Posted by Kristin Stancato on 29th Aug 2014

What to Expect from A Drumming or Music Program in College

If you have been playing drums (or any instrument) for your entire life, or, you just discovered your passion for drums, immersing yourself in a drumming program in college could be your personal launching pad into greatness. There is a lot to be said for music education, either in the form of private lessons, or singing in a school choir, but for many, a few hours each week is not enough to satisfy the need to perform or express an inner rhythm.

Hopeful drumming students have a wide range of opportunities for higher education, either with an academic slant, or for music alone. Most music programs or schools fall into the following categories:

  • Music preparatory schools: these can begin as early as inclusive music education in preschool through high school, or, have aspects of summer camp for older children. Many of these are attached to music conservatories that accept students after high school graduation.
  • Music “magnet” schools: public schools are following the “Fame” model in many cases, offering specific music and arts programs for students in the district. Many of these public magnet schools require specific academic scores and auditions.
  • Independent conservatories: these are higher education environments that focus primarily on the performance of music, rather than history, theory or music production.
  • Music departments/colleges in universities: most universities have music departments where classes, lessons and other music-related electives are offered, including music education, music production, choral music, orchestras and marching bands.
  • Conservatories in universities: for students who plan to focus on music performance within a university environment.
  • Liberal arts colleges: general arts classes and programs are offered, including music, dance, visual arts and more.
  • “College of Life” studies: no tuition payments, no papers to write, no recitals to perform, just you, your drum (or instrument) and the world as your teacher.

Deciding which way to pursue your love of music can be a challenge, even for the most talented drummer or musician. For a Bachelor of Arts in Music that focuses on percussion, the number of credits needed to obtain the degree is the same as in any other BA program. Within a music college, however, many times the schedule of needed electives can leave little room for electives outside of the program’s requirements. For example, a Bachelor of Music, Performance: String, Woodwind, Brass, Percussion from the University of Minnesota lists the following classes and credits in their 4-year program:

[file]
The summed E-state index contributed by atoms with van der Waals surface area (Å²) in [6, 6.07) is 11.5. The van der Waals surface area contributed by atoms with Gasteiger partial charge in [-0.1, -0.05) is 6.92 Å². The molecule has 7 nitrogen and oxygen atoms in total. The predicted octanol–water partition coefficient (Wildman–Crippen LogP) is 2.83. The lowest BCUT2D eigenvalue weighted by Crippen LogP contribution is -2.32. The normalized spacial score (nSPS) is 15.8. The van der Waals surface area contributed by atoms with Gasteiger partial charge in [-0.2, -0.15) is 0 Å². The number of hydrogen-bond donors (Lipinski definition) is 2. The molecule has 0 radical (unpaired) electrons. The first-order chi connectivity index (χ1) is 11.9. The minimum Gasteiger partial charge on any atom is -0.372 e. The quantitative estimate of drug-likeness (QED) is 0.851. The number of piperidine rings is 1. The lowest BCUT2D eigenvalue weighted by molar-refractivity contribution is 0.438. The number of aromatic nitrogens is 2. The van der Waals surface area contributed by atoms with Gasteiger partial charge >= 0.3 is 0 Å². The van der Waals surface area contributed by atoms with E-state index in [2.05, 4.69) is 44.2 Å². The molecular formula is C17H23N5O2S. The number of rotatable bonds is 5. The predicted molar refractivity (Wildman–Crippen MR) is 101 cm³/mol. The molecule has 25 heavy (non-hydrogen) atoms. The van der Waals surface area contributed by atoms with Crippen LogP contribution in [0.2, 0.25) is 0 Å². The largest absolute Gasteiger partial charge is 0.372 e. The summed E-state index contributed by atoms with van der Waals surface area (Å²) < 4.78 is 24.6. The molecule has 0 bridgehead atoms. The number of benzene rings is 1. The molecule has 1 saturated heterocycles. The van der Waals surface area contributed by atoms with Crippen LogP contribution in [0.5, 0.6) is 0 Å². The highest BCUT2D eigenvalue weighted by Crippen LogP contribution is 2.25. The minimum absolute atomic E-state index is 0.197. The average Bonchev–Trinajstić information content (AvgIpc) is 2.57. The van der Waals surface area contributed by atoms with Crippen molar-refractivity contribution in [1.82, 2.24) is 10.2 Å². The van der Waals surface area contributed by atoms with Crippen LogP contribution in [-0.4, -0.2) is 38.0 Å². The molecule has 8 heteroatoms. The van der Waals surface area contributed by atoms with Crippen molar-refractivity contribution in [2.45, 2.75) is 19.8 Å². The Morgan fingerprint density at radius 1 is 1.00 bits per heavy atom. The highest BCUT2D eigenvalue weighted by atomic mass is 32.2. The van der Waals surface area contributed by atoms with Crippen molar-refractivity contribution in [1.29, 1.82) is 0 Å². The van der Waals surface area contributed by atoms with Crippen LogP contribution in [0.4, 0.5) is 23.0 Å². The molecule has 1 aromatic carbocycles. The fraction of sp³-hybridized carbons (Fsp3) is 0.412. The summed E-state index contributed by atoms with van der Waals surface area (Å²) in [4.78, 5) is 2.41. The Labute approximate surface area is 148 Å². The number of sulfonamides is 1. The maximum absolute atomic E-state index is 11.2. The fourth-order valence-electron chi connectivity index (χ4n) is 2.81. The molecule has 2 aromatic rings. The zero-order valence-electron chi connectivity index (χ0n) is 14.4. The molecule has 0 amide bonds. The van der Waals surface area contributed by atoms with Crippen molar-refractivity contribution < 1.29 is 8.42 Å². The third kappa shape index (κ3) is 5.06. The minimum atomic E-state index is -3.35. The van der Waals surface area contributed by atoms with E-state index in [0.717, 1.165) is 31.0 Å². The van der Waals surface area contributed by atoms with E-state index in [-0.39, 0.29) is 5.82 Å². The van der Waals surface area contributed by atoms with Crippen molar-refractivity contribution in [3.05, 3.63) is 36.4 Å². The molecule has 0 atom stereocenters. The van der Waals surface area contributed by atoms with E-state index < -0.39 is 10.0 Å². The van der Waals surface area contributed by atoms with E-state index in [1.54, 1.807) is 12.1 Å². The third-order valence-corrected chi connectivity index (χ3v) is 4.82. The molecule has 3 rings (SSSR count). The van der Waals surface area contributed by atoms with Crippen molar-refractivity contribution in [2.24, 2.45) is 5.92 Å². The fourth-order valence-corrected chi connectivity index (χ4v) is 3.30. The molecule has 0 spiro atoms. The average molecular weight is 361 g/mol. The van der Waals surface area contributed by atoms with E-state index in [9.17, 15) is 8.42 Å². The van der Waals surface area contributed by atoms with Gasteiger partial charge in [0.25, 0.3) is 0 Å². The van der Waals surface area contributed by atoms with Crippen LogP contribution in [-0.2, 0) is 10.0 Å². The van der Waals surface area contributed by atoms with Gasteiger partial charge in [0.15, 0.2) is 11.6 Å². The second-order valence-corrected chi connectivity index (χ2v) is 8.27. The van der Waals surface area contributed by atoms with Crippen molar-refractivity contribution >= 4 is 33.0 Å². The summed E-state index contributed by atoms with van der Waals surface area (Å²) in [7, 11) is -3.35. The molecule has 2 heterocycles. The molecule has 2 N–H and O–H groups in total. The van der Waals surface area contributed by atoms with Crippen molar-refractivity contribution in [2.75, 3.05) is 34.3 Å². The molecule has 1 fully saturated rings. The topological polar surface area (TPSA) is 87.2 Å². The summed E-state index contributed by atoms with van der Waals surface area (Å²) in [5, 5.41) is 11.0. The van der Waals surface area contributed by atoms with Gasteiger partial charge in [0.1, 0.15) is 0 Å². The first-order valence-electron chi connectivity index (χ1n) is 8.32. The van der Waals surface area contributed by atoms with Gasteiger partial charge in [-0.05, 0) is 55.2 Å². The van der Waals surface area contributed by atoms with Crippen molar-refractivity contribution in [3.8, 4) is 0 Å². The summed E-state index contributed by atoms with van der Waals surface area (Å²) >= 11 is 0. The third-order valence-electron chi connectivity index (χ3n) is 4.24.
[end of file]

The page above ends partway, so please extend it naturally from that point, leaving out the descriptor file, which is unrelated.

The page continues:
• Music Theory & Ear Training - 12 Credits
  • Approved Theory Electives - 6 credits
  • Music History - 12 Credits
  • Keyboard & Conducting - 6 credits
  • Applied Music/Studio Instruction - 32 credits over 8 semesters
  • Ensembles (Band/Orchestra) - 8 credits over 8 semesters
  • Recitals (Junior and Senior Year)

Those requirements are in addition to the credits needed for a Bachelor of Arts degree, including English, Science and Math. Plus, there is also the heavy amount of practice time needed for the drum or percussion instrument and recitals, in addition to homework and other projects in all classes.

But, is it worth the effort? Of course it is. Before you jump into a degree-based music program, ask yourself these questions:

  • Do I want to perform music, or does the theory or history of music interest me more?
  • What are my goals for my education after high school, aside from drumming or percussion?
  • Where am I at in terms of competing against others in the band or orchestra?
  • How will a degree in music help me achieve my goals?
  • Who are my drumming heroes, and how did they become great?
  • What is my overall style ofmusic when drumming, and, is there more I am interested in learning or do I just want to perfect my current style?
  • Is teaching drums and percussion to others an option?
  • How much can I afford to spend on a drumming or music program?

Of course, you can always just keep playing your drums anywhere and everywhere possible. Drumming and music programs are wonderful ways to explore the history and theory behind what drives your rhythm, and learn how to compose music and play your instrument like a professional. But, many drummers and musicians prefer to find their own path through the landscape of music, and that’s okay, too. Music and drumming cannot be entirely defined in books or lessons, it is an expression of experience and inner thoughts (or demons!) that is relatable through each beat of a drum, note on a scale and diminuendo of a song.